08/07/2014, 00.00
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Phnom Penh: UN court sentences former Khmer Rouge leaders to life

They are Nuon Chea - "Brother Number Two" and vice to Pol Pot - and Khieu Samphan, head of state under the regime. Both guilty of crimes against humanity. Lawyers speak of "injustice" and announce appeal. Satisfaction among victims’ relatives, but hate "remains unchanged".

Phnom Penh (AsiaNews / Agencies) - The trial against two prominent Khmer Rouge leaders, the Maoist movement in power in Cambodia in the 1970s and responsible for the massacre of almost a quarter of the population has concluded with life sentences for crimes against humanity.

This morning the Joint United Nations Tribunal in Phnom Penh, handed down the sentence to 88 year old Nuon Chea - "Brother Number Two", second only to Pol Pot - and Khieu Samphan, head of state under the regime. They are the two most senior Khmer Rouge leaders to have been convicted for atrocities.  However seen the sentences as to little too late given the fact that both men are very old and in poor health.

During the reading of the verdict of the Chief Judge Nil Nonn said that the two men are guilty of " "extermination encompassing murder, political persecution, and other inhumane acts comprising forced transfer, enforced disappearances and attacks against human dignity'". The defendants were in the courtroom during the reading of the sentence which was handed down after two years of trial; "brother number two" was allowed to remain seated, because of his poor health.

Meanwhile, lawyers for the pair said they would appeal against the ruling. "It is unjust for my client. He did not know or commit many of these crimes," Son Arun, a lawyer for Nuon Chea, told journalists. They will remain in detention while this takes place

Nuon Chea is considered the regime ideologue, while Khieu Samphan was its public face. According to the indictment, they were the masterminds of the movement's policies and became complicit in its brutality committed over its years in power - 1975-1979 .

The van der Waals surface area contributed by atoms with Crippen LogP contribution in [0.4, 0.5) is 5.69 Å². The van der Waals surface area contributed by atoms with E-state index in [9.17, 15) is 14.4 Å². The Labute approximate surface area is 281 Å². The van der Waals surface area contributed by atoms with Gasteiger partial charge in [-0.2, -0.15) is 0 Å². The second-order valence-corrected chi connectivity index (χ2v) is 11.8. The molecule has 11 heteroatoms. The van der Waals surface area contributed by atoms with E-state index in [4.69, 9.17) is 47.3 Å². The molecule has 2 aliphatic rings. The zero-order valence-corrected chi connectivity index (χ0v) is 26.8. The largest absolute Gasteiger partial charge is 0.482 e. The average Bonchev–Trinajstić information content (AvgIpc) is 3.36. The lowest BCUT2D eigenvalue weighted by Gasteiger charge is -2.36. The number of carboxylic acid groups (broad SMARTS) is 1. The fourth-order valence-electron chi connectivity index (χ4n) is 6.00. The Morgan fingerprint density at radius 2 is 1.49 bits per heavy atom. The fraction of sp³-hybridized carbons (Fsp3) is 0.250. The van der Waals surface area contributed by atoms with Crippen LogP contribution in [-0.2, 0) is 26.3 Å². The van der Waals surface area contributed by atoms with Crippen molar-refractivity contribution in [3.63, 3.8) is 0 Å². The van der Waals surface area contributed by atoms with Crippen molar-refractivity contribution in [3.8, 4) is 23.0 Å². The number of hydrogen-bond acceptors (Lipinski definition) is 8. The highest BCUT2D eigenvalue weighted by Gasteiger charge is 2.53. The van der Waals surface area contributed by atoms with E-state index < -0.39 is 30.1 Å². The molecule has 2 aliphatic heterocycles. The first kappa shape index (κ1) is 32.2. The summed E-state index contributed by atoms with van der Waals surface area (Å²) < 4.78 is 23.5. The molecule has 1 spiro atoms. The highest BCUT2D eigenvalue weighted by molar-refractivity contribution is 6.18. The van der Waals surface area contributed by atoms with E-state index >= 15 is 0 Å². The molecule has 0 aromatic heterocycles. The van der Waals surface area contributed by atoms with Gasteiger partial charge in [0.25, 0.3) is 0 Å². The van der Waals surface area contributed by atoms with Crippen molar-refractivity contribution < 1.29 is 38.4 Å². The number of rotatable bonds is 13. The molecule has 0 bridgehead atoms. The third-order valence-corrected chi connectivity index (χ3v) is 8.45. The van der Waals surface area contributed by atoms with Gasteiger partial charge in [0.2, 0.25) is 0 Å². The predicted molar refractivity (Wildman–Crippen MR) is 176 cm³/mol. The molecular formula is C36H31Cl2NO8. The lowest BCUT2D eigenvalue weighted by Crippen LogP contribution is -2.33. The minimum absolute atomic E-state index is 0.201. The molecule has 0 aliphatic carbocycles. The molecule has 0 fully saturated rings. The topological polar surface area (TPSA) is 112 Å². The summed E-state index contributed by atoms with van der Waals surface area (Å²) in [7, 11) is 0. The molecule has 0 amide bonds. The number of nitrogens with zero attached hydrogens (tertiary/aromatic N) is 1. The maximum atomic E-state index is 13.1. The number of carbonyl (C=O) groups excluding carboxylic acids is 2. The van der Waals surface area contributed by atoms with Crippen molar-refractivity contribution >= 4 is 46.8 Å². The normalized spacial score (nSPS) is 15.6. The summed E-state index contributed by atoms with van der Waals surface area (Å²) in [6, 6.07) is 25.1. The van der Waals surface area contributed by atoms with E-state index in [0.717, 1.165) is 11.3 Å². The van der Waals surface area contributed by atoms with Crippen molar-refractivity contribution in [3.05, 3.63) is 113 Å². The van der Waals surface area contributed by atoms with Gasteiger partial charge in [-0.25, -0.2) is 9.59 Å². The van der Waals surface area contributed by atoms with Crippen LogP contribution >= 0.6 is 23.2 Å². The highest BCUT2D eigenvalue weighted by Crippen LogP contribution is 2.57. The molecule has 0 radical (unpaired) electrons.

There were also some relatives of people who died at the hands of the dictatorship of the Khmer Rouge present in the courtroom: "My hatred remains unchanged," said Suon Mom, 75, whose husband and four children died of starvation under the regime. "I still remember the day when I left Phnom Penh - she added - walking alone on the street, without food or water to drink."

Cambodia still bears the wounds of the Khmer Rouge led by the murderous Pol Pot, who ruled the country spreading death and destruction. In a few years the regime eliminated almost two million people (about a quarter of the population).  Most of them starved in the notorious Killing Fields, extermination camps on the outskirts of Phnom Penh. Many of the victims were intellectuals, doctors, teachers and members of the cultural elite.

The sentences today are a feeble attempt to heal the wounds inflicted by the Maoist movement and restore justice to the victims. However, critics point out that the UN Court, accused of corruption and inefficiency, is only partly targeting the symbols of the regime and not guaranteeing true justice to the Cambodian people. Pol Pot died in 1998 from illness and was never put on trial for the atrocities he committed. In addition, many former high ranking officials from the Maoist movement are still free and in many cases hols important roles of government.



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